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Thursday, November 08, 2007

Q3 Adjusted New Home Inventory based on Cancellations

by Calculated Risk on 11/08/2007 02:04:00 PM

The Census Bureau, during periods of rising cancellation rates, overstates New Home sales and understates the increase in inventory. Conversely, during periods of declining cancellation rates, the Census Bureau understates sales. Here is discussion from the the Census Bureau on cancellations. Note: this shouldn't be confused with revisions that are unrelated to cancellations.

Using cancellation rates from several of the publicly traded home builders, we can estimate the actual new home inventory (as opposed to the inventory reported by the Census Bureau). Note: The Census Bureau breaks down the inventory as Completed, Under Construction, and Not Started. The following chart show the reported and cancellation adjusted inventory levels for the hard inventory (excluding the "Not Started" category).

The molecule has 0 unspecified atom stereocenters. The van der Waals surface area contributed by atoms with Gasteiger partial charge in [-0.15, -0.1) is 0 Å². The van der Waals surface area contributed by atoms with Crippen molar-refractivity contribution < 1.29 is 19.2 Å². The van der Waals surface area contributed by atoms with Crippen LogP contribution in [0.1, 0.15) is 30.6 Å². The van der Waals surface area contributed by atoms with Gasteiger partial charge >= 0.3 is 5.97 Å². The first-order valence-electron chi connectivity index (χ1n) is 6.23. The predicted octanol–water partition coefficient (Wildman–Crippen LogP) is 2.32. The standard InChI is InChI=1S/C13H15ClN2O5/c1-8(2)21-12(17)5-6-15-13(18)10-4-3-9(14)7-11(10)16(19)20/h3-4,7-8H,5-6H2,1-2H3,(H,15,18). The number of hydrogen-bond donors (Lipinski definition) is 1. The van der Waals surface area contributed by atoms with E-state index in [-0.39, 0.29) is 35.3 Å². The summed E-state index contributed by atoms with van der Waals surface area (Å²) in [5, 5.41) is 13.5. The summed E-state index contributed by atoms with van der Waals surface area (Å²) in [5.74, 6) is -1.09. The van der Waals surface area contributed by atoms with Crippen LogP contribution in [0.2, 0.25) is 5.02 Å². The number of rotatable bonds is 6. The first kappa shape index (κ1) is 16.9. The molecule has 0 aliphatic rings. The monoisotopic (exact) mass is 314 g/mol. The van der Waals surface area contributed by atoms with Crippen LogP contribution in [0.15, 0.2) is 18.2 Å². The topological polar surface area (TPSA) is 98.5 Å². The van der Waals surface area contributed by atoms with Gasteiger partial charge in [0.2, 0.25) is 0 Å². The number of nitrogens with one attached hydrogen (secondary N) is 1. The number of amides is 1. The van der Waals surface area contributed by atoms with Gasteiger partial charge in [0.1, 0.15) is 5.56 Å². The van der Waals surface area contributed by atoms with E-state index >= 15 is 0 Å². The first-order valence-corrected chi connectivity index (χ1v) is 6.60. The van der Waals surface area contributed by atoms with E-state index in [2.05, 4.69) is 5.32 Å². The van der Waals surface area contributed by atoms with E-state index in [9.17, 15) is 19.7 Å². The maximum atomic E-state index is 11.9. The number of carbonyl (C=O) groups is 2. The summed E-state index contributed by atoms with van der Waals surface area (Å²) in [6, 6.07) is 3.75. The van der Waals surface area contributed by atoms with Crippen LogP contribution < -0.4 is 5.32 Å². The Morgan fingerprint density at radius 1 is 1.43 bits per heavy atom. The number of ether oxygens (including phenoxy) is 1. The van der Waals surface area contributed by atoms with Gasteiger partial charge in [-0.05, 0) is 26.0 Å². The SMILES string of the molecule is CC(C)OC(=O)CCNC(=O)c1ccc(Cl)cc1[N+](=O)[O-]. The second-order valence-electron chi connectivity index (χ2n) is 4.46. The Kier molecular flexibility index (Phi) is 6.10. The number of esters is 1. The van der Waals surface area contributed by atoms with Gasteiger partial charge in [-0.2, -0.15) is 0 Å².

Adjusted New Home Inventory Click on graph for larger image.

At the end of Q3, this analysis shows the Census Bureau is currently understating the hard inventory of new home sales by about 100,000 units. Even though the Census Bureau data indicated a slight decline in new home inventory in the third quarter, the adjusted inventory increased because of rising cancellation rates.

Adjusted New Home Months of Supply
The second graph shows the reported Months of Supply for new homes, and the adjusted Months of Supply based on homebuilder cancellations. At the end of Q3, the Census Bureau reported the seasonally adjusted Months of Supply for new homes was 8.3 months. Adjusting for cancellations, the actual months of supply was 11.0 months!

However, it isn't just the inventory of new homes for sale that will impact the homebuilders. Existing homes are a competing product for new homes, and the record inventory of existing homes for sale will also pressure home-building activity. Also, it's not just the level of inventory that matters, but also the level of distressed inventory. We are already seeing record levels of foreclosures in some states, and IMO it is about to get much worse. I'll have more on total and distressed inventory soon.